in RFID News, RFID Tutorials on May 02, 2018. 0 Comments
Apr 27, 2018,Gate Gourmet Peru is deploying an RFID system at the Jorge Chávez International Airport, in Lima, intended to prevent knives from falling into the hands of potential terrorists. The ultrahigh-frequency (UHF) and Near Field Communication (NFC)-based cabinet solution, designed to manage the kitchen tools used during food preparation, tracks each knife used to prepare inflight meals.
The system consists of tags attached to the knives, seven RFID-enabled smart cabinets in which the knives are stored, and software that identifies each time a knife is removed and later returned, as well as by whom. The technology is provided by Radical Solutions. An NFC reader in the cabinet also confirms the identity of any individual who removes a knife.
Gate Gourmet occupies kitchen facilities inside the airport, in which knives and other instruments are used. Two such locations are the cold-cooking and pre-processing areas. In the cold-cooking area, staff members use knives to chop the ingredients of salads and light snacks. Additionally, in the pre-processing area, raw vegetables, meat and other products are cut for the cooking of in-flight meals.
Without the RFID cabinets, Samamé Jimenez says, Gate Gourmet had no automatic or reliable method of controlling the traceability of the knives. The company had no way of knowing who had possession of a knife at any given time, which meant that the cutlery could be misused.
The intelligent cabinet solution that was developed leverages a combination of UHF and NFC technologies, along with security camcorders and software that links the RFID read events via video. Radical Solutions built a prototype and tested it in the company's laboratory.
The cabinet consists of a built-in Hopeland Long Range UHF RFID reader with a Mojix Turbon antenna to interrogate an OPP IOT RFID tag attached to each knife. A Mifare 13.65 MHz reader from NXP Semiconductors interrogates Promag high-frequency (HF) RFID tags built into staff ID badges and is used to control who can access the cabinet. Radical Solutions software managing the data resides on a local server.
Following prototyping, Gate Gourmet installed two cabinets in the airport's food-processing zone in January of this year, and the system was taken live in February. For the proof-of-concept, nine 10-inch knives were tracked in the pre-processing area, while five 10-inch knives and four bread knives were tracked as they were accessed and then returned from the cold-cooking section.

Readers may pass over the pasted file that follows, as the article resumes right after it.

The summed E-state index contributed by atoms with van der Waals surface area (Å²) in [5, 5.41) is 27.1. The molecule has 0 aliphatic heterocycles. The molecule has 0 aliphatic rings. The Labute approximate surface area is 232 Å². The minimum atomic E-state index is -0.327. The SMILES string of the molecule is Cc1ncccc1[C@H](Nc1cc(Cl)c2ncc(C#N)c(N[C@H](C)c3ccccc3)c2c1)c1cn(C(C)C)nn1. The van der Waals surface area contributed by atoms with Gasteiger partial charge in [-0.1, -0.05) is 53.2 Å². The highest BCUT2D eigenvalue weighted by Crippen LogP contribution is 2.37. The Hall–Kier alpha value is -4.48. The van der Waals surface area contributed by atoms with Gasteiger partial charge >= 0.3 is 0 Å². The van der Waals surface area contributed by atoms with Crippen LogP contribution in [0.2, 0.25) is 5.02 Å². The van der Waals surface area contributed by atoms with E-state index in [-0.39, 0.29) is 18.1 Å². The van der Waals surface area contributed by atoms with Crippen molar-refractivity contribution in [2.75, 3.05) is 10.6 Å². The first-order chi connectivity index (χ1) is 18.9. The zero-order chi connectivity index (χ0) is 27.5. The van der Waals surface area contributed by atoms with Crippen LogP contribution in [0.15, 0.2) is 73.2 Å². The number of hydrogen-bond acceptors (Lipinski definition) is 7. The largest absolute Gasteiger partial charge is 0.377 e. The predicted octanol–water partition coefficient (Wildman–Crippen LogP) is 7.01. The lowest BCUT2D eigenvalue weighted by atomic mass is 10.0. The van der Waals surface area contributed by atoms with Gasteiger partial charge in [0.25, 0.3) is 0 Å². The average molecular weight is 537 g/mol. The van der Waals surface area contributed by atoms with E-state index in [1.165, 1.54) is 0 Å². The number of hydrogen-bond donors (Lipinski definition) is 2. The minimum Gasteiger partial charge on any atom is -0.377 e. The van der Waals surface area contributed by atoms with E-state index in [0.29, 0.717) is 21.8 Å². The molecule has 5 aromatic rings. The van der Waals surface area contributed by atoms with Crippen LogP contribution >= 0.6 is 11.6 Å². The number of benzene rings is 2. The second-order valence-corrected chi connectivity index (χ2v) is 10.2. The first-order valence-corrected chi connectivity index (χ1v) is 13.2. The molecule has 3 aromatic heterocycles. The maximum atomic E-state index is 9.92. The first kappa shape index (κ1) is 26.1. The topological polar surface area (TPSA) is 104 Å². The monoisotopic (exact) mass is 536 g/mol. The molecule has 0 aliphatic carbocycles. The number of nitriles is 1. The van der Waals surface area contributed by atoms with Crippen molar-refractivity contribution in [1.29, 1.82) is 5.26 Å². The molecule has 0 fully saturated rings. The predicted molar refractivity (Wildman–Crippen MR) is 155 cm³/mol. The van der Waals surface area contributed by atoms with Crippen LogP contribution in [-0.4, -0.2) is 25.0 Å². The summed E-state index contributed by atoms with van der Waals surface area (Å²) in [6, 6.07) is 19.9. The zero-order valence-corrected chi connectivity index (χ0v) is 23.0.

The team cut a slit into the handle of each knife to implant an RFID tag. The tags are encapsulated to protect them against water, dust or food. The installation team decided to embed the tags in the lower part of each handle, near the knife blade, so that they won't interfere with the ergonomics of knife use.
In addition, every staff member was provided with an NFC card to open and close the smart cabinet. Each time a Gate Gourmet employee collets a knife, he or she must use the NFC badge to prove his or her identity. The work must first tap the badge against the reader at the front of the door. The unique ID number encoded on the badge is captured by the reader and sent to the software, where the ID number is validated. If the user is authorized, the door locks release and that individual can then access the cabinet.
Personnel are permitted to remove only one knife at a time. Once a worker reaches in and removes a knife, the UHF antenna will no longer read that knife's tag ID, and the software is updated to indicate that the utensil has been removed. The action is then paired with the staff member's ID.
The system can not only issue alerts to management if an exception occurs (such as a knife not being removed within the expected span of time), but also create an historical record of how much a knife is used, for how long and by which employee. The data can also be used for analytics purposes, to help the company better manage its inventory of knives, understand their performance life and frequency of use, and thus make replacements only when necessary.